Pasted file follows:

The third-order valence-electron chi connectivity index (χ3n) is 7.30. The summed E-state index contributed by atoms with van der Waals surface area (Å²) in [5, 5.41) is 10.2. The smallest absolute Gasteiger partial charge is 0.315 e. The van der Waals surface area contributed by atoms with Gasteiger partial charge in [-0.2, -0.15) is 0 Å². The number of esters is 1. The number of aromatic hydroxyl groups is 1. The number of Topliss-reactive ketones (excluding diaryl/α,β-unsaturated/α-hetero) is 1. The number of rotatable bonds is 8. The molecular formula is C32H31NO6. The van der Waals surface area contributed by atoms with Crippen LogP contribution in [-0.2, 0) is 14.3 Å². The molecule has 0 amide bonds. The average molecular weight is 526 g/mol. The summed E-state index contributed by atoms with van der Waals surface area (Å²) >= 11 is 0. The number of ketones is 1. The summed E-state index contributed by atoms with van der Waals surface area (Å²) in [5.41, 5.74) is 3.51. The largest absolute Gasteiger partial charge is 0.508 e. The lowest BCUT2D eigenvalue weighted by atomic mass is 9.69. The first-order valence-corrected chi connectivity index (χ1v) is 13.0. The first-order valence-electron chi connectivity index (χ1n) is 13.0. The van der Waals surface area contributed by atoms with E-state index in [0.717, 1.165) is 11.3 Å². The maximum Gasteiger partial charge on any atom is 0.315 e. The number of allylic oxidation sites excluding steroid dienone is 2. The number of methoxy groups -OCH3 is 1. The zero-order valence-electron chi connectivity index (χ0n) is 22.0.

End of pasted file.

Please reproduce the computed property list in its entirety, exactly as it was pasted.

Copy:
The third-order valence-electron chi connectivity index (χ3n) is 7.30. The summed E-state index contributed by atoms with van der Waals surface area (Å²) in [5, 5.41) is 10.2. The smallest absolute Gasteiger partial charge is 0.315 e. The van der Waals surface area contributed by atoms with Gasteiger partial charge in [-0.2, -0.15) is 0 Å². The number of esters is 1. The number of aromatic hydroxyl groups is 1. The number of Topliss-reactive ketones (excluding diaryl/α,β-unsaturated/α-hetero) is 1. The number of rotatable bonds is 8. The molecular formula is C32H31NO6. The van der Waals surface area contributed by atoms with Crippen LogP contribution in [-0.2, 0) is 14.3 Å². The molecule has 0 amide bonds. The average molecular weight is 526 g/mol. The summed E-state index contributed by atoms with van der Waals surface area (Å²) >= 11 is 0. The number of ketones is 1. The summed E-state index contributed by atoms with van der Waals surface area (Å²) in [5.41, 5.74) is 3.51. The largest absolute Gasteiger partial charge is 0.508 e. The lowest BCUT2D eigenvalue weighted by atomic mass is 9.69. The first-order valence-corrected chi connectivity index (χ1v) is 13.0. The first-order valence-electron chi connectivity index (χ1n) is 13.0. The van der Waals surface area contributed by atoms with E-state index in [0.717, 1.165) is 11.3 Å². The maximum Gasteiger partial charge on any atom is 0.315 e. The number of allylic oxidation sites excluding steroid dienone is 2. The number of methoxy groups -OCH3 is 1. The zero-order valence-electron chi connectivity index (χ0n) is 22.0.